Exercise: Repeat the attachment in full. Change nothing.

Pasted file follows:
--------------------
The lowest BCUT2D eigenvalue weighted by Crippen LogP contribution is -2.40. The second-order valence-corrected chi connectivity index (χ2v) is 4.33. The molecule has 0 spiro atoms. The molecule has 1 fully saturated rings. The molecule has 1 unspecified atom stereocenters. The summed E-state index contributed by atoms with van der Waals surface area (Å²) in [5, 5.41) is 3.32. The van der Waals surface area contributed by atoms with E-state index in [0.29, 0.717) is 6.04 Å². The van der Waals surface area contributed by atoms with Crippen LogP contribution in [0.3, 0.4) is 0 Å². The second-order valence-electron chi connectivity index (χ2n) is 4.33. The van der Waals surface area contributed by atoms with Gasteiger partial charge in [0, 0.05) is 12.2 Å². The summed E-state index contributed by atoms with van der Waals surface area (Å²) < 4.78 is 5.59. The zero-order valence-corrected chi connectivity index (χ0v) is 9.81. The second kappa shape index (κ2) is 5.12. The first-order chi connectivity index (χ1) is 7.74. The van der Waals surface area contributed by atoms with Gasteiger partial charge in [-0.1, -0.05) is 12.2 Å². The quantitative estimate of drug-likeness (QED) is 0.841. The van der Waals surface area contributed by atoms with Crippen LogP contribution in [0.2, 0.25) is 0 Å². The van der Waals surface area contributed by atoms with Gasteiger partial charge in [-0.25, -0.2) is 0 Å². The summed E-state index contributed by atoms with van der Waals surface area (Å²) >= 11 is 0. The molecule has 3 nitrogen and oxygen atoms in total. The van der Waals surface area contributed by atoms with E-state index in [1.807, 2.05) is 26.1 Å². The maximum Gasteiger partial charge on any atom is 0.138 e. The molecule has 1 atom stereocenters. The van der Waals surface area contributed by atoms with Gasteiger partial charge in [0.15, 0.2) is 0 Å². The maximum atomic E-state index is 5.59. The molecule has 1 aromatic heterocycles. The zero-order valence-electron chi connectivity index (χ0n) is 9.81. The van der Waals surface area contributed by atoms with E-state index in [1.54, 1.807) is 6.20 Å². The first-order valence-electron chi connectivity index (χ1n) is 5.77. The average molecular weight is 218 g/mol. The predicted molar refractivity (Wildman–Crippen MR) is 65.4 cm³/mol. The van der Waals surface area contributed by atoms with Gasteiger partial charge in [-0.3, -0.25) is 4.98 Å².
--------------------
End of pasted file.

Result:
The lowest BCUT2D eigenvalue weighted by Crippen LogP contribution is -2.40. The second-order valence-corrected chi connectivity index (χ2v) is 4.33. The molecule has 0 spiro atoms. The molecule has 1 fully saturated rings. The molecule has 1 unspecified atom stereocenters. The summed E-state index contributed by atoms with van der Waals surface area (Å²) in [5, 5.41) is 3.32. The van der Waals surface area contributed by atoms with E-state index in [0.29, 0.717) is 6.04 Å². The van der Waals surface area contributed by atoms with Crippen LogP contribution in [0.3, 0.4) is 0 Å². The second-order valence-electron chi connectivity index (χ2n) is 4.33. The van der Waals surface area contributed by atoms with Gasteiger partial charge in [0, 0.05) is 12.2 Å². The summed E-state index contributed by atoms with van der Waals surface area (Å²) < 4.78 is 5.59. The zero-order valence-corrected chi connectivity index (χ0v) is 9.81. The second kappa shape index (κ2) is 5.12. The first-order chi connectivity index (χ1) is 7.74. The van der Waals surface area contributed by atoms with Gasteiger partial charge in [-0.1, -0.05) is 12.2 Å². The quantitative estimate of drug-likeness (QED) is 0.841. The van der Waals surface area contributed by atoms with Crippen LogP contribution in [0.2, 0.25) is 0 Å². The van der Waals surface area contributed by atoms with Gasteiger partial charge in [-0.25, -0.2) is 0 Å². The summed E-state index contributed by atoms with van der Waals surface area (Å²) >= 11 is 0. The molecule has 3 nitrogen and oxygen atoms in total. The van der Waals surface area contributed by atoms with E-state index in [1.807, 2.05) is 26.1 Å². The maximum Gasteiger partial charge on any atom is 0.138 e. The molecule has 1 atom stereocenters. The van der Waals surface area contributed by atoms with Gasteiger partial charge in [0.15, 0.2) is 0 Å². The maximum atomic E-state index is 5.59. The molecule has 1 aromatic heterocycles. The zero-order valence-electron chi connectivity index (χ0n) is 9.81. The van der Waals surface area contributed by atoms with E-state index in [1.54, 1.807) is 6.20 Å². The first-order valence-electron chi connectivity index (χ1n) is 5.77. The average molecular weight is 218 g/mol. The predicted molar refractivity (Wildman–Crippen MR) is 65.4 cm³/mol. The van der Waals surface area contributed by atoms with Gasteiger partial charge in [-0.3, -0.25) is 4.98 Å².